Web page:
We too easily forget in our relative privilege that Poverty is usually blameless and usually the accident of birth or misfortune. Many of those living in poverty have physical or learning disabilities; or low educational attainment; or they suffer from serious recurrent mental health issues. Their poverty is often inter-generational and often leads to social exclusion and as a consequence they suffer discrimination on almost every level – from accessing state benefits or education or housing to basic legal aid. They will often fall further into social exclusion – fall foul of the criminal law – or acquire addictions. They will as often as not present to us as unsympathetic. Poverty is a state into which they are born. There they remain a lifetime – not in the bucolic idyll of obscurity etched out in Grey’s Elegy but in the blind hopelessness that accrues to them because they are poor and because they are disadvantaged. We who are not poor console ourselves with the notion that it is possible for everyone to enjoy our relative success. That is of course untrue – for history may be littered with memorials to the the blessed few that made it through to the top but the other 99% died as they were born – in want.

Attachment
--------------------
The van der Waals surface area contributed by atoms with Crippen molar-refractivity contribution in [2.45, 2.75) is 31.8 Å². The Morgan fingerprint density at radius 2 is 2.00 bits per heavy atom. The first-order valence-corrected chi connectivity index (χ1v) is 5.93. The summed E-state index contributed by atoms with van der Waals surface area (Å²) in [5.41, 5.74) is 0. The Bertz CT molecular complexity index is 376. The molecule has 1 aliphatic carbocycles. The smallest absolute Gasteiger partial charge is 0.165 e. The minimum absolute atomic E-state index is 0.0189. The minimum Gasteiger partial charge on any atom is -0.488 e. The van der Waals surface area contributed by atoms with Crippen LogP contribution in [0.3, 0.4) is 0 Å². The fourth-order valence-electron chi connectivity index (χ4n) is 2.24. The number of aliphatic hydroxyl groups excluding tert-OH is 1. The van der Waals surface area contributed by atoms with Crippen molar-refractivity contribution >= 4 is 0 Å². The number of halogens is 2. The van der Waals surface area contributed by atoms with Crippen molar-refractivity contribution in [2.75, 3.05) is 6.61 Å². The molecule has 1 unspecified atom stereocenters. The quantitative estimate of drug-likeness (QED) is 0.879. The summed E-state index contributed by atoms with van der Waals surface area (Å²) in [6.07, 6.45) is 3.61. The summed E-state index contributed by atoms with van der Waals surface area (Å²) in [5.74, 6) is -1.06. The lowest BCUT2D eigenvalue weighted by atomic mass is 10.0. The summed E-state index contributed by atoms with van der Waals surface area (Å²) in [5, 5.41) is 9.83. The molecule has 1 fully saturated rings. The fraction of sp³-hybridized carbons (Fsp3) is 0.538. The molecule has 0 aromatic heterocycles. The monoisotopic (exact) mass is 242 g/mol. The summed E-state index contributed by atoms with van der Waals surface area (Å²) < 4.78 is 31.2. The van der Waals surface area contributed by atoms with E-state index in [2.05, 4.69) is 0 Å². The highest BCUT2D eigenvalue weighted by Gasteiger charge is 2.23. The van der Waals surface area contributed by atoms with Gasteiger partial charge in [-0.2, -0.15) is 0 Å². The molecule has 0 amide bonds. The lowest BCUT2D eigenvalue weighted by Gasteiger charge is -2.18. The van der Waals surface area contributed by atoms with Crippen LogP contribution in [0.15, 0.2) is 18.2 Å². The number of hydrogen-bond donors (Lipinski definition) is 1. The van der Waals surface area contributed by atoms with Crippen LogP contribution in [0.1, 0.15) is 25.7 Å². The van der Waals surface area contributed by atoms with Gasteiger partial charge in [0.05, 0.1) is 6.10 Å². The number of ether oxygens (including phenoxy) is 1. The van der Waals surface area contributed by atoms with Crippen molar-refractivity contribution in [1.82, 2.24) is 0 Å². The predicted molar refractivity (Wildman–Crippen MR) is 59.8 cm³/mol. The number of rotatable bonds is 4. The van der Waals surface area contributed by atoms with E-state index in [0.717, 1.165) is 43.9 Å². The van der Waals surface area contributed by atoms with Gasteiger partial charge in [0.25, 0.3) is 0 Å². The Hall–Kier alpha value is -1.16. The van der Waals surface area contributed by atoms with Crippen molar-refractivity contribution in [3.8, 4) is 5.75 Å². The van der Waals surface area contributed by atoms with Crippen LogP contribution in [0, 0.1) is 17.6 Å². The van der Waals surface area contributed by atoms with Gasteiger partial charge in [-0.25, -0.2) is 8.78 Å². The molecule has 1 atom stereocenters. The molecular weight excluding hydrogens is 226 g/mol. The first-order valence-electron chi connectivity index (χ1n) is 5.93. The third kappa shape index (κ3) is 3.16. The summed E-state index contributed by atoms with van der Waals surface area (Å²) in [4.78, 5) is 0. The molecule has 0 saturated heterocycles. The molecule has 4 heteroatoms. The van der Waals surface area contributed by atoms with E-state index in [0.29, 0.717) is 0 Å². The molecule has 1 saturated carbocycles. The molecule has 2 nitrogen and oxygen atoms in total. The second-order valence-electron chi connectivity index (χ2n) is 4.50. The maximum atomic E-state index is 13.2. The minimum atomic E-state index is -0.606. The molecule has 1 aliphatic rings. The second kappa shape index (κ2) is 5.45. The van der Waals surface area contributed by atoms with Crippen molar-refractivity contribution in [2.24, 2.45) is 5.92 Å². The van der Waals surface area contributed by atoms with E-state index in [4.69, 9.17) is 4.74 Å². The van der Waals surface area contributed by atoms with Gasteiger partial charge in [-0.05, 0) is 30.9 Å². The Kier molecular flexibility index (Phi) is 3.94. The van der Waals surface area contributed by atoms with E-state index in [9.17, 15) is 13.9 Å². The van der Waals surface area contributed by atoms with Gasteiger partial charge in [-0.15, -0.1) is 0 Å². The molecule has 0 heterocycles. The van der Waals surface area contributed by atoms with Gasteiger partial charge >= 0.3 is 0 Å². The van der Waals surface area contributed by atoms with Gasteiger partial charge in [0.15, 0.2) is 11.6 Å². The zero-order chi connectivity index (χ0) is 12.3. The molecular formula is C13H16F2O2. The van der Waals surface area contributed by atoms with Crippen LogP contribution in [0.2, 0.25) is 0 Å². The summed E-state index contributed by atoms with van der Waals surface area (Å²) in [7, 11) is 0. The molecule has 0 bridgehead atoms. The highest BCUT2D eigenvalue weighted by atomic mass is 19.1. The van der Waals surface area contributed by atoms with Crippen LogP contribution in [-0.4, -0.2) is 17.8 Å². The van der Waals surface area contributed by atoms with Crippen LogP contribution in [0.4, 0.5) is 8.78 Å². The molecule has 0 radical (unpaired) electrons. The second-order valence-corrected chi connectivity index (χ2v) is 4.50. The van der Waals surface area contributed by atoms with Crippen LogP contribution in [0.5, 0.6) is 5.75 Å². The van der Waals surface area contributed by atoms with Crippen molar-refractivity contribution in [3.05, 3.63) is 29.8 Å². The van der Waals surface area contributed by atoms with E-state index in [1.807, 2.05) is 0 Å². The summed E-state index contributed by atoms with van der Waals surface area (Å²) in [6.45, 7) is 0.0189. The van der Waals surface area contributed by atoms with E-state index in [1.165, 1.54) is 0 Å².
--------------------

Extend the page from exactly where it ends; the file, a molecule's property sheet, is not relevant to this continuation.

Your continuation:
We are all bi-polar if only in a philosophical sense. We experience life within the narrows of our mind and body but oddly we conceptualise our life principally in the terms of others – or at the very least in terms of things outside our being even if only within our easy grasp. Sometimes as apparently with those starring in Made in Chelsea the acquisition of things in easy grasp becomes a way of life; for others less fortunate things in easy grasp are things to take from those who have. They both share the common delusion that the things – and their possession – will somehow make for happiness and contentment. Most often they only lead to a hunger for more and more and like all human appetites when fed it will need more to satisfy the craving.